Campus does its part to clean up

Katie Mastro

Many students stood huddled near Admissions and Records on a practically deserted campus on Friday morning, a chilly mist encircling them.

Trays of tiny muffins and danishes sat tidily by containers of steaming coffee on a table with three sign in sheets. The fall semester’s campus clean-up day, sponsored by Associated Student Government, took place Oct. 12 from 9 a.m. to 12 p.m.

“We do this event once a semester since like forever,” said Erin Maremont, Student Development Office Assistant. “So it is second nature to us now.”

There were more than 100 students that wanted to participate in the campus clean-up day, but there were a limited amount of free lunches and T-shirts to go around.

“We love having a lot of people,” Maremont said. “But this semester we had so many volunteers who wanted to help. Only the first 100 to RSVP got a free lunch and T-shirt.”

The lunches that were given after the event were provided by the college cafeteria.

“It was raining last spring so we did not have the clean-up day. We are using the T-shirts we would have been using last year,” Maremont said. “We spend about $1,500 on each campus clean-up day on food and T-shirts”.

Each year ASG allocates about $6,000 for the beautification committee, and each year the college allocates about $5,000 to it as well. These amounts fluxuate depending on how much ASG has in its budget.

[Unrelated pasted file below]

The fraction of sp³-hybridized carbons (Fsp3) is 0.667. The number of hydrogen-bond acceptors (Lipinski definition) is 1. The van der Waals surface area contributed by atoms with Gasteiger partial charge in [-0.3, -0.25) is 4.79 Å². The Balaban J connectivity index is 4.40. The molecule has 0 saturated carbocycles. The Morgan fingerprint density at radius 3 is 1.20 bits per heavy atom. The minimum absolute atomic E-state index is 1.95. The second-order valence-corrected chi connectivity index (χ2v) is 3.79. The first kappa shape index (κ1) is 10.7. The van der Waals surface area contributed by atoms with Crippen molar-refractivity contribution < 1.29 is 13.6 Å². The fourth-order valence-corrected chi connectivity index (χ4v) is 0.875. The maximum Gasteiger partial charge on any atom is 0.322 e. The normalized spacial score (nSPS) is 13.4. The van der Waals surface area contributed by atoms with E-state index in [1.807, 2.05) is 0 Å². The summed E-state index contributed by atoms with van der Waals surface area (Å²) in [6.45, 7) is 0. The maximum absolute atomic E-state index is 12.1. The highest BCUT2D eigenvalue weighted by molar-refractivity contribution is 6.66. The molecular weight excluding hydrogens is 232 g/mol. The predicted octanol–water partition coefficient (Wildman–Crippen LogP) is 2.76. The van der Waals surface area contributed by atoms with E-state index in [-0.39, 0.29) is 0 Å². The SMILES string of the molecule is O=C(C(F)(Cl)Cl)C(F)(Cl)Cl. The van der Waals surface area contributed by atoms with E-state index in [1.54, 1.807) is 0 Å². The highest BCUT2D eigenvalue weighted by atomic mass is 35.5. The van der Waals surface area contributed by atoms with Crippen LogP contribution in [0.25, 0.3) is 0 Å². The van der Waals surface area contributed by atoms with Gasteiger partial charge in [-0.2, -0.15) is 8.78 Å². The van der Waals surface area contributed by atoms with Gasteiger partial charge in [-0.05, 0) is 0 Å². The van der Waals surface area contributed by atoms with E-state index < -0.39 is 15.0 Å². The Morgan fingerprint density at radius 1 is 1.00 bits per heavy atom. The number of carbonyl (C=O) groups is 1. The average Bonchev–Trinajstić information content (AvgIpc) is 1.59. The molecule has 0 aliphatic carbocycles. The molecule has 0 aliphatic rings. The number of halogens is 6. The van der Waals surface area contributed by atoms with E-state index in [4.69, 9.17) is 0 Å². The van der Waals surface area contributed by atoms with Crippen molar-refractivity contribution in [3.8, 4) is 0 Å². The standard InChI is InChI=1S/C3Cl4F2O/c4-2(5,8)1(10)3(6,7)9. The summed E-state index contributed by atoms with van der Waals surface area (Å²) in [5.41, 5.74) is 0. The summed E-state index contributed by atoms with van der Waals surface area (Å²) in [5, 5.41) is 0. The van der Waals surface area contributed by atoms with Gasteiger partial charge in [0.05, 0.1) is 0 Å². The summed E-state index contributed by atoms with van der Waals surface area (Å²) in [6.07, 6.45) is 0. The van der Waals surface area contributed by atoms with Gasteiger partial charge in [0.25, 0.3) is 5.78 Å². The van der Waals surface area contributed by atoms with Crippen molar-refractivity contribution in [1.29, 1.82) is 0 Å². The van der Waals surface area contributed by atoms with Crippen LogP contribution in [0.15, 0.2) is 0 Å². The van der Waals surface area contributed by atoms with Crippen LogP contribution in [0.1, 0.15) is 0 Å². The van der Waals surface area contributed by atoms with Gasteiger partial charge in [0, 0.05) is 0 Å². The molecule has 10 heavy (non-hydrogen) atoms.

Every year the compus Beautification Committee spends $3,000 on two campus clean-up days, one per semester. Since this event was started, it has allotted a total of $11,000, spending a little over 27 percent on just two campus clean-up days. Not many know quite how much money is put into a campus cleanup day event.

“I would say it costs $1,000 for T-shirts and food,” said Derrick Tran, 19, political science. “I am here because I love volunteering; it’s good to give back. Plus I like to wake up really early.”

The majority of the students that participated came because they were given extra credit by their professors, two of those being biology instructor Steve Teh and environmental studies instructor Morgan Barrows.

“I am here because I get extra credit for my Intro to Ecology class,” said Amber Schumacher, 18, business. “That is probably not the best reason to be at a campus clean-up day. I see a couple people in my class right now who are probably here to get extra credit also. I don’t know if I’ll participate in any more events at school because I am not really school spirited.”

This college clean-up day does not give any community service, unlike what several students think.

“We have never signed off on community service,” Maremont said. “This is just volunteering, and hopefully no one is misunderstood.”

The Beautification Committee spends the other 63 percent of its allotted money on other campus attractions, such as those round tables in the village, the benches in the quad, and the trashcans dispersed all around the campus.

The group is still debating on spending money on ash trays this year.

Two campus clean-up days each year amounts to $3,000 spent, but is the campus that distasteful?

“Maintenance does a good job keeping the campus clean,” said Maria D. Besnard, Director of Student Development. “We are fortunate here at Saddleback College to have a maintenance that takes pride in a clean campus.”

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